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The stack of diodes is really kind of pathological on a boat... it turns the voltage difference into heat. If you want to be efficient with the power (especially for a load that is on much of the time, or has more than a trivial current draw), the DC-DC converter is the way to go.

The only gotcha with these is that some generate more RFI than others, as they contain oscillators and high-speed switches connected to inductors. Most of current manufacture are pretty good; I tend to use a lot of Astrodyne since they have such a huge selection. One 12-to-5 unit, in fact, is always on running my EVDO router, mounted as a quick kluge on a piece of perfboard.

Shop for 90-ish percent efficiency, test for noise with nearby radios, and add capacitors to ground and ferrites on any long leads in the unlikely event of problems.

Cheers,
Steve
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Old 02-06-2009, 16:33   #21
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efficiency

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Thanks, I found it last night. Pretty good info. I missed the 95% efficient one - the highest I saw was 91%. I'll check again
The circuits provided by the program state the worst case efficiency at maximum load. If you look at the load graphs they are a lot more efficient when operating at 50% of rated load. I personally don't like to run things at 100% rated load if I want a long life.
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Old 02-06-2009, 16:40   #22
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5v

You can get USB adapters for 12v car usage which will give you 5v dc for low cost.

regards Bill
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Old 03-06-2009, 08:52   #23
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Charlie,

Are you going to go with a single 12v-5v car adapter like bill good says?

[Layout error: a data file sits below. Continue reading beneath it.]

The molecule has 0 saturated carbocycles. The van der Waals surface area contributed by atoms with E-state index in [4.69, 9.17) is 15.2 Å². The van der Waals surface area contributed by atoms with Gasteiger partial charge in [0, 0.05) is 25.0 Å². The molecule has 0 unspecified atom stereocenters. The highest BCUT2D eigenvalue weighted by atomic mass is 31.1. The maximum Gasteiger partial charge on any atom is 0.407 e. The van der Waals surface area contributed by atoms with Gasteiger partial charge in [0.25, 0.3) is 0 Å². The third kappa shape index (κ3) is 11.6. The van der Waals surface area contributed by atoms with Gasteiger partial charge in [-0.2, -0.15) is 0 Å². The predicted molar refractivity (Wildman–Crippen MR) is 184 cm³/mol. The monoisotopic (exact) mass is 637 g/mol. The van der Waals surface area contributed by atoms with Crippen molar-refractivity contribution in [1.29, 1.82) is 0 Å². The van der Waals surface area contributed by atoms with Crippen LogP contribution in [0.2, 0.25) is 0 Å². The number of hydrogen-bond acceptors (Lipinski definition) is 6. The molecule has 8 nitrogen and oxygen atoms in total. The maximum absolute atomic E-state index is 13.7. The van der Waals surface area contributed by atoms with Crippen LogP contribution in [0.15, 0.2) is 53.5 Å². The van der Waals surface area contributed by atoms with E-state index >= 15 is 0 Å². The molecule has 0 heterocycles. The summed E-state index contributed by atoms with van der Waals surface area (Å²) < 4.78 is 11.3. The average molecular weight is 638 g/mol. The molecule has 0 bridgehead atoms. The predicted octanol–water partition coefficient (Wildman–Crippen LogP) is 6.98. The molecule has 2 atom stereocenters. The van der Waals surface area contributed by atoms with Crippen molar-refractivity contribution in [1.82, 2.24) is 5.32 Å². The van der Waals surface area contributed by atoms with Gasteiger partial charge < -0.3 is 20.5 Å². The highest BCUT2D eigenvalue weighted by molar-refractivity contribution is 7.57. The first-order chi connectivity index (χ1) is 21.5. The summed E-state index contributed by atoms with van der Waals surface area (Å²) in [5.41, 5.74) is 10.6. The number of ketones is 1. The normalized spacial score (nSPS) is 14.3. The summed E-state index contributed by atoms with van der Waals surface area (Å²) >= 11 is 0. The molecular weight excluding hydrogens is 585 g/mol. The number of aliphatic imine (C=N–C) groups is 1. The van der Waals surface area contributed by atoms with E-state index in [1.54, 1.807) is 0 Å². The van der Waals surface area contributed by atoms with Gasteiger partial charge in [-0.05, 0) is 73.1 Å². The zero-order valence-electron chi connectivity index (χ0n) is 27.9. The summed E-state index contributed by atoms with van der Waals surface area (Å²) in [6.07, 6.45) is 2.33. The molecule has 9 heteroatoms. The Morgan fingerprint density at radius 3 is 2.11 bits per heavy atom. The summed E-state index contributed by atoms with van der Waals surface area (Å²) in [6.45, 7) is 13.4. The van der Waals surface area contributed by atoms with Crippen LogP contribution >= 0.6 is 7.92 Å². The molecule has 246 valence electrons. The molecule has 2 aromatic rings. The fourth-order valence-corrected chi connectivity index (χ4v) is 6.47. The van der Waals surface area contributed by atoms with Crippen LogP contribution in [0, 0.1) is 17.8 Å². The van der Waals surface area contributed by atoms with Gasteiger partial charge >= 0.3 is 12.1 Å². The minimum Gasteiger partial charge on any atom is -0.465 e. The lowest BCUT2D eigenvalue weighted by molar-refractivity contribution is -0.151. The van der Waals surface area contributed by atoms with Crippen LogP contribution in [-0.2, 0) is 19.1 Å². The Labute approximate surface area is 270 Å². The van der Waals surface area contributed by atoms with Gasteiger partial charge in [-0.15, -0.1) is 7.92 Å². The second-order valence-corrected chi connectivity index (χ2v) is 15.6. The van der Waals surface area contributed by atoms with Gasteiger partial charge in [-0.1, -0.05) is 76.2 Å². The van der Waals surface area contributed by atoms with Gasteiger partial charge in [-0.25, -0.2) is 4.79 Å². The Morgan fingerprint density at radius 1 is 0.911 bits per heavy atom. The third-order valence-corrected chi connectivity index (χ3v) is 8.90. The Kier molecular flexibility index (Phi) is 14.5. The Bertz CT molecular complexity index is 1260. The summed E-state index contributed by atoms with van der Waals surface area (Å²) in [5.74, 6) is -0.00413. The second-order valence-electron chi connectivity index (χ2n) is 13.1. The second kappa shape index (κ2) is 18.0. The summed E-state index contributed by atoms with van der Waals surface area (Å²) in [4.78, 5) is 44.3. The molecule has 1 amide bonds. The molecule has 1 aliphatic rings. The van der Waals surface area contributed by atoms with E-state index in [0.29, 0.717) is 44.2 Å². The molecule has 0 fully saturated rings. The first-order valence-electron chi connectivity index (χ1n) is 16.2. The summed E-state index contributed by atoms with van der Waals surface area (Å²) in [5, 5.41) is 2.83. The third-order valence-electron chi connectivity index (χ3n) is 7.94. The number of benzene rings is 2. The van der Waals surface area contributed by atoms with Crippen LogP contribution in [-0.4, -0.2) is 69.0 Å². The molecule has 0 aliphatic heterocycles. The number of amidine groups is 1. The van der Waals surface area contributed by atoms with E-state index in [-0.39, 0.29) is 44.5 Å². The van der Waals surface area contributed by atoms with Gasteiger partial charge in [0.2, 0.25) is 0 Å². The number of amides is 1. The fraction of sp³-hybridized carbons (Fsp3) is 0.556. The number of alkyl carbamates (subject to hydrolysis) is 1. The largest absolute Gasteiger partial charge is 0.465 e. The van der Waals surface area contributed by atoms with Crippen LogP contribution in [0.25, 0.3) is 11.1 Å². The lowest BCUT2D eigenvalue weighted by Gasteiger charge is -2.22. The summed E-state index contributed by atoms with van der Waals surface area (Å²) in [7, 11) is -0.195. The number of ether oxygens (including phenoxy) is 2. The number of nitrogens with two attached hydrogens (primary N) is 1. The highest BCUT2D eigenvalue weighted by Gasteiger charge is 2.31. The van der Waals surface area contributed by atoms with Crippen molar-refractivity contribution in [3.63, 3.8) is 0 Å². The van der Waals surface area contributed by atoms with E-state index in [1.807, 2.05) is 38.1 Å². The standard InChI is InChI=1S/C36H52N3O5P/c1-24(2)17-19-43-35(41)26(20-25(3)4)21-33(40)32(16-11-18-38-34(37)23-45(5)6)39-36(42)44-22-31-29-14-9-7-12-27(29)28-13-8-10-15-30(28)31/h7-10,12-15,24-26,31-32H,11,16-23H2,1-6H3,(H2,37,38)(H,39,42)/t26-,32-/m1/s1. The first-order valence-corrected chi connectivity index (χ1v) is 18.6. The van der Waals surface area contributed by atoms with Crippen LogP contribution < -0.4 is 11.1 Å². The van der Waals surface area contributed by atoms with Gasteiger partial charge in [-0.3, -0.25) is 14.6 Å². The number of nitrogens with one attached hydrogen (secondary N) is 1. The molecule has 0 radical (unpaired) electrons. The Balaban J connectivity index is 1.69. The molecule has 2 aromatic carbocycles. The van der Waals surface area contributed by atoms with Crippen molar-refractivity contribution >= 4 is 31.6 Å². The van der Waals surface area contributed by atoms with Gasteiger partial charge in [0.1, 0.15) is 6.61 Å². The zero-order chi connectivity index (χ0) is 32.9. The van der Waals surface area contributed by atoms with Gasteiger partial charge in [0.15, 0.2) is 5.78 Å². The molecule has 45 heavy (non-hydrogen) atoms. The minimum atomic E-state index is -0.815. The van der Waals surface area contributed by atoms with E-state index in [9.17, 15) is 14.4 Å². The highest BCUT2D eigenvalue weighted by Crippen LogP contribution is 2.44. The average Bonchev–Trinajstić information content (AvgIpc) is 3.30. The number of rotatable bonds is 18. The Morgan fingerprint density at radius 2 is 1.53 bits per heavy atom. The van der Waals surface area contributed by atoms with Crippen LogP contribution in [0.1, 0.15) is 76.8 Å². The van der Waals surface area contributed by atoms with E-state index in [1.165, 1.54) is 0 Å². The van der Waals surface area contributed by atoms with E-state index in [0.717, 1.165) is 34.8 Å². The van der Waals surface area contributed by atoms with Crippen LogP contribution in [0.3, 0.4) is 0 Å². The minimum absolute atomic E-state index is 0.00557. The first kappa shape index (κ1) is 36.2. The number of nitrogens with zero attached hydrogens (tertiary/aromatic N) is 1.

I've got several car adapters for various USB-equipped devices lying around the boat: Garmin Nuvi, Garmin GPS76Cx, Blackberry, etc. I also have several other devices which use various DC supply voltages - an Ethernet hub/router, USB hub, various battery chargers, Creative Labs computer satellite speaker system (actually its wall p/s puts out 12Vac, not dc)

I think I'm going to just go ahead and design a multi-voltage power converter system using some LM317T and LM2586 voltage regulators, with multiple outputs in order to clean up the rat's nest we currenly have next to the nav station. I'll probably post the plans as a PDF file here - hopefully in the next couple of weeks.
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Old 03-06-2009, 10:31   #24
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Quote:
Originally Posted by Beausoleil View Post
... I think I'm going to just go ahead and design a multi-voltage power converter system using some LM317T and LM2586 voltage regulators, with multiple outputs in order to clean up the rat's nest we currenly have next to the nav station. I'll probably post the plans as a PDF file here - hopefully in the next couple of weeks.
Look forward to seeing them!
Thanks, in advance.